If you knew a killer was coming after someone you cared about, you’d do everything in your power to try to stop it, wouldn’t you?
The same is true for your employees and two often-deadly conditions — colorectal cancer (CRC) and diabetes. Even if these aren’t fatal to your workforce, they can have a broad impact on productivity, worker availability and your healthcare retention and recruitment costs.
The American Cancer Society (ACS) reports that CRC is the third most commonly diagnosed cancer in both men and women and the second-leading cause of all cancer deaths. But ACS notes that health screenings can prevent CRC or catch it early when it’s highly curable — improving a person’s prognosis and greatly reducing healthcare costs and lost productivity.
The American Diabetes Association reports that 30.3 million or 9.4% of Americans had diabetes in 2015, with 7.2 million undiagnosed before screenings. A full one-quarter of seniors — many still in the job market — had diabetes, and 84.1 million Americans had pre-diabetes, which can be delayed or prevented through early detection and lifestyle changes.
So what can you do to help employees prevent — or at least minimize — these serious health conditions from affecting the quality and length of their lives, keeping them healthier, happier and most productive? Hold regular health screenings to identify people at risk, engage employees through various methods while showing executive support and make it easy for workers to participate.
Communicate, offer options, and get executives on board
Running an effective, cost-efficient health screening program that’s integrated with an ongoing wellness effort often goes beyond the scope of a resource-constrained human resources department. They’re usually focused primarily on recruiting, onboarding and retention.
But health screenings are an essential component of all workplace wellness programs -- and an overall culture of health. They help prevent at-risk employees from becoming chronically ill, connect those who are already ill with the next steps in care, and give organizations the information they need to work with their health plan to address underlying trends.
They’re also an essential part of retention. If employees miss excessive days or even resign due to health issues, the investment you’ve made in their training and integration is lessened or lost. The first step is to get visible, continuous engagement and support from the top down, beginning with senior executives. Along with getting funding for the program, their active participation will go a long way in showing employees that leadership cares about their health, and they’re more likely to engage in initial screening and follow-up activities.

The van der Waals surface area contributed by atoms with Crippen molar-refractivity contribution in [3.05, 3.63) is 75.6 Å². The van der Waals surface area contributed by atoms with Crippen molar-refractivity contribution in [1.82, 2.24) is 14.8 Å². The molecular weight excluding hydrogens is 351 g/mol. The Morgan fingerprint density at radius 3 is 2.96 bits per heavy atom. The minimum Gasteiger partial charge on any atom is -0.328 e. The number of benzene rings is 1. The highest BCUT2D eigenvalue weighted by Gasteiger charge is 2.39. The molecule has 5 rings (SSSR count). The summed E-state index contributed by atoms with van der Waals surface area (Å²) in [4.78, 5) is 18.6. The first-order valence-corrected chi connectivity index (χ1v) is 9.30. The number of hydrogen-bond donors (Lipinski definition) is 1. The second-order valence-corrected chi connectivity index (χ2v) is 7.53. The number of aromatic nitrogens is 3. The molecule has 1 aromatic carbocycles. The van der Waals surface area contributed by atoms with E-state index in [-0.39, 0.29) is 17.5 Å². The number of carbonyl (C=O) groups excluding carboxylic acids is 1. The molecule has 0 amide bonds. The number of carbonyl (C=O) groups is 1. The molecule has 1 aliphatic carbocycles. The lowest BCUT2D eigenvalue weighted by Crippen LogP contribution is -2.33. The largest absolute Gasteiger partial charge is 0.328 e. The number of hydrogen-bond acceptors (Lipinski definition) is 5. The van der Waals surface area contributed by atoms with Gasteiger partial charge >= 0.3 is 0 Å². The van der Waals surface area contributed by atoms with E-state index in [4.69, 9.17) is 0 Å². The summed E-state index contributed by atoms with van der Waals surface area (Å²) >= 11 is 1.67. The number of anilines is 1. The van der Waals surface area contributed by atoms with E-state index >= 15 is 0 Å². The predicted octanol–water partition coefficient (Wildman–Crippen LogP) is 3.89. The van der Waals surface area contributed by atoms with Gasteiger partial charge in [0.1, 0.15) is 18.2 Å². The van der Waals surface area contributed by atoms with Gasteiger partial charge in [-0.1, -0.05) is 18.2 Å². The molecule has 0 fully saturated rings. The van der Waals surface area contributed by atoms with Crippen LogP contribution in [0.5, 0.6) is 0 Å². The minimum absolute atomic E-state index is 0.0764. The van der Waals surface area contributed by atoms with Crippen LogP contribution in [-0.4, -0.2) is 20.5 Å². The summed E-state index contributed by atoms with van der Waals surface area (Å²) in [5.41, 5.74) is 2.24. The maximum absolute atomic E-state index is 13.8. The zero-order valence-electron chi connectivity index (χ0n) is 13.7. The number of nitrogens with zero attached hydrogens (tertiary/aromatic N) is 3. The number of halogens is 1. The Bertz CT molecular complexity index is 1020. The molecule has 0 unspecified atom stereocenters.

How do you do that, especially with a busy and limited HR staff? First, make it easier on your team by partnering with a technology provider to handle all of the logistical and operational aspects of health a testing program — from scheduling screening events and enrolling participants to communicating with individuals, tracking and sharing results, and analyzing population trends. This allows your HR team to focus on other aspects of their jobs — such as creating a wellness program employees can get excited about.
Don’t overlook the importance of effective communications. Meet employees where they are with relevant, personalized communications. Look for a technology partner that enables your HR staff and program administrators to easily communicate with participants via multiple channels — email, SMS message, interactive voice response (IVR), or paper mail.
When it comes to health screenings, make it easy for employees to schedule an appointment at a convenient time and location. An annual health screening, available only in your office(s), isn’t enough. In addition to an onsite event, offer flexible alternatives to meet the needs of busy employees: visiting a pharmacy or lab, seeing their doctor, or completing a test for diabetes or CRC in the privacy of their own home.
When screening results are available, are you prepared to analyze and leverage them to customize future wellness programs and track your staff’s health improvement over time? There are user-friendly analytic tools to make it simple and monitor your program in real time. If test results show a high incidence of diabetes or pre-diabetes amongst your employees, tailor your wellness program accordingly.
This could include providing ongoing educating about the importance of exercise and a healthy diet, offering onsite workout classes, or reevaluating your office’s food offerings — from cafeteria fare to vending machine options -- that strike a balance between what employees might want and what’s actually good for them.
In short, a combination of a corporate commitment to health, the right wellness technology partner, communication, education, and continued evaluation of population health data to track changes and make program adjustments are all aspects of operating employee wellness programs that deliver a solid return on investment for your company and its greatest asset — your employees.
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